Stewart Butterfield is the founder of two widely successful startups – Flickr, sold to Yahoo for reportedly $35 million, and Slack, one of the most popular communication tools among the startup community. However, Stewart did not start with these lucrative ideas. In fact, these successes came into being from the failure of his initial gaming concept.
First Failure: After studying philosophy in Cambridge, Stewart Butterfield’s dream was to create a gaming world where people played not for winning, but for the sake of interacting with people. He and his team started building an MMO game – Game Neverending, and released a prototype on 2002. It was a very complicated online game. As Butterfield admits, the concept was too weird and unfamiliar to people. The Game Neverending project was unable to raise money and was forced to shut down.
Pivot into Flickr: Things took a serendipitous turn when Butterfield noticed that the photo-sharing feature of the game was surprisingly well-received. In 2004, he decided to take a pivot and launched Flickr – an online photo management and sharing application. It was acquired by Yahoo one year later.
Second Attempt: Despite his initial failure, Butterfield’s dream to build the Game Neverending lingered. With his success with Flickr, Butterfield raised over $17 million to build Glitch – Game Neverending 2.0 with major improvements in user experience and technology. But again, some of its features were simply too strange. The company ran out of cash, and the game was shut down again.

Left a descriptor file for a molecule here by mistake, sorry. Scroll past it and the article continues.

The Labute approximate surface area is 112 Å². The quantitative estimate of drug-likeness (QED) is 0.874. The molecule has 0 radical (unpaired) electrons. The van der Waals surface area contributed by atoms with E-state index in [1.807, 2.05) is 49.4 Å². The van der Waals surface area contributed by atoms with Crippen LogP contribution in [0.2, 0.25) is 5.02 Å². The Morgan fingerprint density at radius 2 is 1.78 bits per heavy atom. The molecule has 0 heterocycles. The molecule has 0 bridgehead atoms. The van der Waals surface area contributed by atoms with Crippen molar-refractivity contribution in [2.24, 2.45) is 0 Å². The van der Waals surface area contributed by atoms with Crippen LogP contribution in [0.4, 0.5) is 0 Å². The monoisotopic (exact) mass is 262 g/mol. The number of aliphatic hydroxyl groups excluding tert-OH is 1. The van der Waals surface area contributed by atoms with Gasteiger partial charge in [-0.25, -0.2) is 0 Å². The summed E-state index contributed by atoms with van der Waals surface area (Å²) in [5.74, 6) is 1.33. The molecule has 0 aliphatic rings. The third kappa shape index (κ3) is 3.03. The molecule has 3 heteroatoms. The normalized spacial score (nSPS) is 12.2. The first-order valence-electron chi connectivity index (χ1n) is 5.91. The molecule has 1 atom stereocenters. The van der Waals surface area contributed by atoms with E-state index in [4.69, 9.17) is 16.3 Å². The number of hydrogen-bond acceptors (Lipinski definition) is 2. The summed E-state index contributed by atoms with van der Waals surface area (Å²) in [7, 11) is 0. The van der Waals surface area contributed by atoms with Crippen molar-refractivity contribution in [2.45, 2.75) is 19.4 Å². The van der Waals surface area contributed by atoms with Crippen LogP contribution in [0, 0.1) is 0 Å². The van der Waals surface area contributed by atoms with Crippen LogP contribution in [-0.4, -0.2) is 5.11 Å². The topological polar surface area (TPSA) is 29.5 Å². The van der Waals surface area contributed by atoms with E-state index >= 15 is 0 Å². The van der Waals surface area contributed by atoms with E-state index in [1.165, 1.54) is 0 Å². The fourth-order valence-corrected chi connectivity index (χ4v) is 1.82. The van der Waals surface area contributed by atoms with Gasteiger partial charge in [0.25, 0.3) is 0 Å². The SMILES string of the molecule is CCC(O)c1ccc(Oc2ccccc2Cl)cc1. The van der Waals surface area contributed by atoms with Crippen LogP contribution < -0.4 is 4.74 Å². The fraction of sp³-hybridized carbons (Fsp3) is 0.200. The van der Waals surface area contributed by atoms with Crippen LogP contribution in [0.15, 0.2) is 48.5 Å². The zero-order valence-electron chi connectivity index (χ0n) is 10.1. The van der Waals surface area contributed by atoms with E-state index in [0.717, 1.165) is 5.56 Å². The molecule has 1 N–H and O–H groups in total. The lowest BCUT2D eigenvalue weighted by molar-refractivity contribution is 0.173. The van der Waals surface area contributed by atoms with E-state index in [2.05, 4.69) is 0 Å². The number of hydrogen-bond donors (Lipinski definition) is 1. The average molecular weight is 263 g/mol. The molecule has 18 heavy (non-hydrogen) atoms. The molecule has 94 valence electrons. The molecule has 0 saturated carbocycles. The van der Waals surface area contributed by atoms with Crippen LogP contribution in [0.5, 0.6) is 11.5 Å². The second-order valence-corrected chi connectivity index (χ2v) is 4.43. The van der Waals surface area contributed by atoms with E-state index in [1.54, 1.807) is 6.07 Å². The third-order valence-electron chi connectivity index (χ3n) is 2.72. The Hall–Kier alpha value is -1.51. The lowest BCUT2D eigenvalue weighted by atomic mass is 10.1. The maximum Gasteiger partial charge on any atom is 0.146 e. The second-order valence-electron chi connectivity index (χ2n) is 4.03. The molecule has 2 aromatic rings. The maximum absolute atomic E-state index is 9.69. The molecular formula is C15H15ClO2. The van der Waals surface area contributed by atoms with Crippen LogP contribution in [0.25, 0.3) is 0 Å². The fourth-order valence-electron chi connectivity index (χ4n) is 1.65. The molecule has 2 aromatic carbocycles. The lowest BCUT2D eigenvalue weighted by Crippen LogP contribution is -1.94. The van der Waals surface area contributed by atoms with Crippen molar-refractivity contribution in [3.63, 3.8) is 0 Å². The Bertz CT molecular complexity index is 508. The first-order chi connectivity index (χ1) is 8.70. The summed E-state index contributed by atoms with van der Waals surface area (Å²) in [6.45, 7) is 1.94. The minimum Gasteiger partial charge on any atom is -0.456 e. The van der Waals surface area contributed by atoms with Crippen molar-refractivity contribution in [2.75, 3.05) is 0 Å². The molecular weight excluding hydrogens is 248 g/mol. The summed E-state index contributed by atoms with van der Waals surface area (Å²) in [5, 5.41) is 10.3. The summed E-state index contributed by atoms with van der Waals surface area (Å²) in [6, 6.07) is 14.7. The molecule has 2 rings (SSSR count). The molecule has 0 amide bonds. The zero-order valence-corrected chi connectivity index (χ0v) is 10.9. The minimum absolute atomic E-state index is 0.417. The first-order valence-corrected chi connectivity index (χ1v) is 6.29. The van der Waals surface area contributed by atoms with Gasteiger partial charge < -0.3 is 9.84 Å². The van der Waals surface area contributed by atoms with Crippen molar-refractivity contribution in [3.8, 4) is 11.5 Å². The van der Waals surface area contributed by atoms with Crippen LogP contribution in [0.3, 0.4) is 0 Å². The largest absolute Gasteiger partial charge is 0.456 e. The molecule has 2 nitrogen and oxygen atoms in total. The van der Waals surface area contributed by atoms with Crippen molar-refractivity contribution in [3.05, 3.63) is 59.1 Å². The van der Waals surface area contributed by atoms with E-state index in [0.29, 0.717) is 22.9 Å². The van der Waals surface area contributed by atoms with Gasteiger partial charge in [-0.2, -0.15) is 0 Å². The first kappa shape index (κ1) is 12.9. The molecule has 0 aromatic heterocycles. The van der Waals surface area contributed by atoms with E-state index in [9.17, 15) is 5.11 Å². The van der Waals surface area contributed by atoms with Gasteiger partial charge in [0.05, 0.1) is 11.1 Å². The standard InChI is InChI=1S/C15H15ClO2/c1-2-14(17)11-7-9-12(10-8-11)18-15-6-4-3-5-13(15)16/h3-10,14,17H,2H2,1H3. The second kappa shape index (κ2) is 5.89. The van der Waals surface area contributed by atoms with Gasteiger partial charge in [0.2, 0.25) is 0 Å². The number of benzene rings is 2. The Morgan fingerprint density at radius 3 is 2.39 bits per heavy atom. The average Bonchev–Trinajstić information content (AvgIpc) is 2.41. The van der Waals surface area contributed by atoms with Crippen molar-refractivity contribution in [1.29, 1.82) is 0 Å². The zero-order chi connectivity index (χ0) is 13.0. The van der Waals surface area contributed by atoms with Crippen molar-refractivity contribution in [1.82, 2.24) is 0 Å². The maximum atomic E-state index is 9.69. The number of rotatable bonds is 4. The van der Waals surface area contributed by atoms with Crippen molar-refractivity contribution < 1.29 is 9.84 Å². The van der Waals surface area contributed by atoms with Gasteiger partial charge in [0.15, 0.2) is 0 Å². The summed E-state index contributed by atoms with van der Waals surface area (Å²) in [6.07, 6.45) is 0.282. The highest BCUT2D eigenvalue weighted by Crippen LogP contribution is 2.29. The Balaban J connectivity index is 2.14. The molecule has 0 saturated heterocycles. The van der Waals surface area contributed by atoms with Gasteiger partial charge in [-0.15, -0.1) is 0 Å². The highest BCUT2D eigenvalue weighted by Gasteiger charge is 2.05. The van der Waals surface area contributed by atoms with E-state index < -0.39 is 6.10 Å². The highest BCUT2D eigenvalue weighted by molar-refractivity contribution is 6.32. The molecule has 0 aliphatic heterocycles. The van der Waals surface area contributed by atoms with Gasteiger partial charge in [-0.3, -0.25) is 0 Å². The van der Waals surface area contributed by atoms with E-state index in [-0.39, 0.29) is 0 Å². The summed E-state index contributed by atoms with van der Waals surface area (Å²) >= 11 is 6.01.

Pivot into Slack: Then (again!) Butterfield and his team turned a byproduct of the game into something successful. During development, the Glitch team built an internal chat system, finding existing options unsatisfactory. Despite the already-crowded space in enterprise communication, Butterfield believed that his team has something unique to offer to the market. This marked their pivot into Slack. Slack’s latest valuation is at 3.8 billion.
Butterfield has huge ambitions for his game, but his concept simply does not fit the product market and is not something people want. In Butterfield’s comebacks, he noticed gaps in the market. Pivoting when a need is discovered became
crucial to his success; his adaptability is a skill we should learn. Do not cling to an idea that will bring you nowhere.